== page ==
Dr. John Taylor is a professor in the Department of Civil and Environmental Engineering at Virginia Tech. He received his Ph.D. in Civil Engineering from Stanford University in 2006, a master’s in Logistical Systems Management from the Swiss Federal Institute of Technology in 1998, another master’s and a bachelor’s from Tulane University in 1996 and 1991, respectively. Dr. Taylor is the Associate Director for Research of the Myers-Lawson School of Construction, and the director of the Civil Engineering Network Dynamics Lab at Virginia Tech. He specializes in the investigation of civil engineering network dynamics of industrial and societal importance. His current research focuses on; (1) achieving sustained energy conservation in the built environment by coupling energy use with occupant networks and examining inter-building network phenomena, (2) examining the trending increase in global outsourcing of engineering services and its impact on project network productivity, (3) understanding and improving response times by affected human networks during extreme events, and (4) examining the impact of integrated information systems on project networks and the associated virtualization of the workforce.
Personal website: www.cend.cee.vt.edu/
Associate Professor, School of Visual Arts, College of Architecture and Urban Studies
Animation & visualization, motion capture
Thomas Tucker is an associate professor of the School of Visual Arts at Virginia Tech. He received his Master’s of Fine Arts from School of the Art Institute of Chicago in 1998 and Bachelor of Fine Arts from Kansas City Art Institute in 1996. His work is about creating spatial environments that dynamically represent inner vision and 3D form. His projects include: dealing with body mechanics using motion capture, using technology to create a responsive virtual heritage environment in collaboration with art historians, using animation to describe internal organ movements in collaboration with bimolecular imaging specialists, helping city councilmen visualize new traffic simulations and designing serious games.
Personal website: http://thomastucker.net/
Dr. Kevin Wang is an assistant professor in the Department of Aerospace & Ocean Engineering at Virginia Tech. He obtained his Ph.D. and master’s in Computational and Mathematical Engineering from Stanford University in 2012 and 2009, respectively, and bachelor’s in Information and Computational Sciences from Nanjing University in 2006. Dr. Wang’s research group are interested in developing physics-based predictive models and high-performance computational methods for the solution of real-world engineering problems involving multiple physical domains (e.g. fluid, structure), multiple physical fields (e.g. thermal, mechanical), and physical properties and behaviors at multiple length and time scales (e.g. nano, micro, macro). Dr. Wang’s research expertise includes multi-material fluid-structure interaction, atomistic-to-continuum coupling, and failure and fracture analysis.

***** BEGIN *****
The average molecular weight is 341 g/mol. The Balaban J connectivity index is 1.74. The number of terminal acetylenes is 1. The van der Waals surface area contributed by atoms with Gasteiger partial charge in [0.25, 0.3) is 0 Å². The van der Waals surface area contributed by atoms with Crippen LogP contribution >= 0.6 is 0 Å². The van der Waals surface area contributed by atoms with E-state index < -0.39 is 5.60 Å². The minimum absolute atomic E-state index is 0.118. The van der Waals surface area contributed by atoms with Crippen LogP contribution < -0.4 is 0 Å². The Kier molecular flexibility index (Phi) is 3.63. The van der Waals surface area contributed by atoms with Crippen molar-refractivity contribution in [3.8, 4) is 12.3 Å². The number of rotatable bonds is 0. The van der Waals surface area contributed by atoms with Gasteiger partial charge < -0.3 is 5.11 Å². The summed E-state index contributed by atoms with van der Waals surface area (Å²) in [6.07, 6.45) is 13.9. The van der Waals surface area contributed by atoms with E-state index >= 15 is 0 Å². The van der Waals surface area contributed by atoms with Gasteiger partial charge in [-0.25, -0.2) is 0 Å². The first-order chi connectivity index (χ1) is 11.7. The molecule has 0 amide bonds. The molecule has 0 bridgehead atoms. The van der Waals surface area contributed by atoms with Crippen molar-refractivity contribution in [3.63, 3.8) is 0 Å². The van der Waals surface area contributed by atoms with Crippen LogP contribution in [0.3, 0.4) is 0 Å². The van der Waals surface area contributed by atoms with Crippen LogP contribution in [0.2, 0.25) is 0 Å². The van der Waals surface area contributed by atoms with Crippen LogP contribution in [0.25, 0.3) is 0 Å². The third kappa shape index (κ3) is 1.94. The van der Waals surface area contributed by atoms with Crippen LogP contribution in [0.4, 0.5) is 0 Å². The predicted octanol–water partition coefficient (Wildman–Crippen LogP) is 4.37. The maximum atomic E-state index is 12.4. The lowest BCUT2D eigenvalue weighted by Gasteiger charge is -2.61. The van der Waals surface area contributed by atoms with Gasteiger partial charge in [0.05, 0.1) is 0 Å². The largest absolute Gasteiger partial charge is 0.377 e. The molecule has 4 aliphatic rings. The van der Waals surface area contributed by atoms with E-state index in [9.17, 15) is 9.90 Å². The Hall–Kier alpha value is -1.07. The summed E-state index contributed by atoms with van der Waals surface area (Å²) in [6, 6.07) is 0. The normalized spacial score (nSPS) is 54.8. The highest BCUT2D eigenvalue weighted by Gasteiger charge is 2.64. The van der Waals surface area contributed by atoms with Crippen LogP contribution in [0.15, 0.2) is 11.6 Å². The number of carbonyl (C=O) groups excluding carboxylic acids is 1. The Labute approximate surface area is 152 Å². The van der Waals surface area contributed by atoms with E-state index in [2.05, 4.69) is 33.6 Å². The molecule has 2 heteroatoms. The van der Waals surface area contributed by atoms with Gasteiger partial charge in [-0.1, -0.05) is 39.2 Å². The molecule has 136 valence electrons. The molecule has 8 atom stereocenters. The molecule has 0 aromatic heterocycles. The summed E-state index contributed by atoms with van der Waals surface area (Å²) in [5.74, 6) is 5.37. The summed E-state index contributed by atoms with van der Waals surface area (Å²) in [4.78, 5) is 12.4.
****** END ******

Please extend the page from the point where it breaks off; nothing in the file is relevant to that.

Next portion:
Personal website: www.multiphysics.aoe.vt.edu/about.html
Associate Professor, School of Visual Arts, College of Architecture and Urban Studies
Animation, 3D modeling & visualization
Dane Webster is an associate professor in the School of Visual Arts and the director of the Master’s in Fine Arts program in Creative Technologies at Virginia Tech. Prof. Webster is also a Senior Fellow with the Institute for Creativity, Arts, and Technology (ICAT), a research center focused on the intersection of art & design with science & technology. He received his Master’s of Fine Arts in Photography/Digital Imaging from Washington State University in 2000, and Bachelor’s of Science from Weber State University in 1998. He teaches various courses in 3D computer animation and create coding. His research has been focused on the use of 3D modeling and animation for use in animated short films, gaming, and spatial visualizations. Recently he has been exploring the world of data visualization using Processing.
Personal website: http://danewebster.com/About-Me
Dr. Yi-Heng Percival Zhang is a professor in the Department of Biological Systems Engineering at Virginia Tech. He received his Ph.D. (2002) in Chemical & Biochemical Engineering at Dartmouth College, master’s (1996) and bachelor’s (1993) in Biochemical Engineering at East China University of Science and Technology. His two research goals are (i) replacing crude oil with sweet hydrogen produced from sugars and (ii) feeding the world by out-of-the-box solutions. For implementing Goal One, his research topics cover biomass pretreatment and saccharification, biorefinery design, cellulase engineering, cellulose hydrolysis modeling, consolidated bioprocessing microorganism development, synthetic biology (in vitro and in vivo), and energy efficiency analysis. For implementing Goal Two, he accomplished low-cost conversion of non-food cellulose to edible starch for the first time and is working on in vitro artificial photosynthesis for CO2 fixation. In a word, he is a pioneer of in vitro synthetic biology, a revolutionary paradigm-shifting biomanufacturing platform.
Personal website: www.sugarcar.com/
Dr. Hongxiao Zhu is an assistant professor in the Department of Statistics at Virginia Tech. She received her Ph.D. in Statistics from Rice University in 2009. Her research interests include Bayesian methods, functional data analysis, high dimensional data analysis, statistical machine learning, and applications biometrics, bioinspired engineering, neuroscience, and genomics.
Personal website: www.apps.stat.vt.edu/zhu/